Bernie Sanders is riding a wave from a strong performance in the Iowa caucus and projections for New Hampshire into national polling as well, with a survey showing that the Vermont senator has surpassed former Vice President Joe Biden to move into the lead for the first time.
The poll released Monday from Quinnipiac University showed that Sanders moved into the lead and now has the support of 25 percent of Democrats and Democratic-leaning voters. While the senator maintained his share from the last Quinnipiac University poll released earlier in the month, Biden fell from 26 percent support down to 17 percent.
The poll showed movement elsewhere. Former New York City Mayor Michael Bloomberg moved just behind Biden into third place with 15 percent support, with Massachusetts Senator Elizabeth Warren in fourth place, garnering 14 percent.
A narrow win over Sanders in the Iowa caucus appeared to do little to help former South Bend, Indiana, Mayor Pete Buttigieg, who had the support of 10 percent of voters.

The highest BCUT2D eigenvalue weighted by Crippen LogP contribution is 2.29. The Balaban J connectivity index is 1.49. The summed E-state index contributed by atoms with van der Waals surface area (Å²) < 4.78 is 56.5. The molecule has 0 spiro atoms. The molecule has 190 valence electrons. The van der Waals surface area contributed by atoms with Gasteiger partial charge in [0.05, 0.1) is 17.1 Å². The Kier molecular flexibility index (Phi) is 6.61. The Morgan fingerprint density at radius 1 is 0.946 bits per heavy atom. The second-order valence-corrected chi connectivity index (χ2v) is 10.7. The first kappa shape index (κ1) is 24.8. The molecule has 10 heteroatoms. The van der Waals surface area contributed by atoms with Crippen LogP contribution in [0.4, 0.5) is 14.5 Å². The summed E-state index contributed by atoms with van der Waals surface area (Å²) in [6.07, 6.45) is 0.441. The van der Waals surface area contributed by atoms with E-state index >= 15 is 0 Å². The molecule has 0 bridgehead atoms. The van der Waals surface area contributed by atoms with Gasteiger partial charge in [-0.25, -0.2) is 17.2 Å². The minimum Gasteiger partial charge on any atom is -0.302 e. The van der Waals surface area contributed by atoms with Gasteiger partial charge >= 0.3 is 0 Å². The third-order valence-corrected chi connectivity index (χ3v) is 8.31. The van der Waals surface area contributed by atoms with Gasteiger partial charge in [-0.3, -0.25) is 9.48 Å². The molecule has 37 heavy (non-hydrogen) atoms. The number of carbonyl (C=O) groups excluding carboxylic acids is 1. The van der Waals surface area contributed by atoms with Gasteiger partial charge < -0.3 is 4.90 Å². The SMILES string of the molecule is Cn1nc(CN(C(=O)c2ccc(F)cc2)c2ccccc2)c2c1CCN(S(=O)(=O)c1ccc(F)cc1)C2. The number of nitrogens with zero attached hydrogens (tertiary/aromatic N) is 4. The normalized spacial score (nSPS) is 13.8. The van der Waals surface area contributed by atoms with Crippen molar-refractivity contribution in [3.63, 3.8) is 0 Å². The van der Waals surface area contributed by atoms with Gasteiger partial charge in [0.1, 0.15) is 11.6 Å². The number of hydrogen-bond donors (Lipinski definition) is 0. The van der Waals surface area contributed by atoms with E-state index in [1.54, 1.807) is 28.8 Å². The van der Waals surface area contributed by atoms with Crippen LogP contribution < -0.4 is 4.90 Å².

Monday’s survey was significant for Sanders, as Biden had led in every one of Quinnipiac’s national polls since they were first conducted in November.
While the poll suggested that Sanders had finally surpassed Biden, it also hinted that there could be more changes ahead. As The Hill noted, a significant percentage of voters said that they had not yet settled on a candidate.
“Still, most respondents in the survey — 56 percent — said they could still change their mind before they vote in the Democratic nominating contest, according to the poll. And it remains to be seen how the primary results from states such as New Hampshire, Nevada and South Carolina bear on the race in the coming weeks,” the report stated.
As the race and polling have tightened, the attacks between candidates have grown sharper, especially among the frontrunners. At a political rally on Friday in New Hampshire, Biden warned that Sanders’ platform would hurt Democrats down the ballot in November. He pointed out that Donald Trump will try to paint any Democratic candidate as a socialist, but that the label would stick most with the Vermont lawmaker, who has described himself as a democratic socialist.
“We’re going to not only have to win this time, we have to bring along the United States Senate,” the former vice president said, via CNN. “And Bernie’s labeled himself, not me, a democratic socialist. I think that’s the label that the President’s going to lay on everyone running with Bernie, if he’s a nominee.”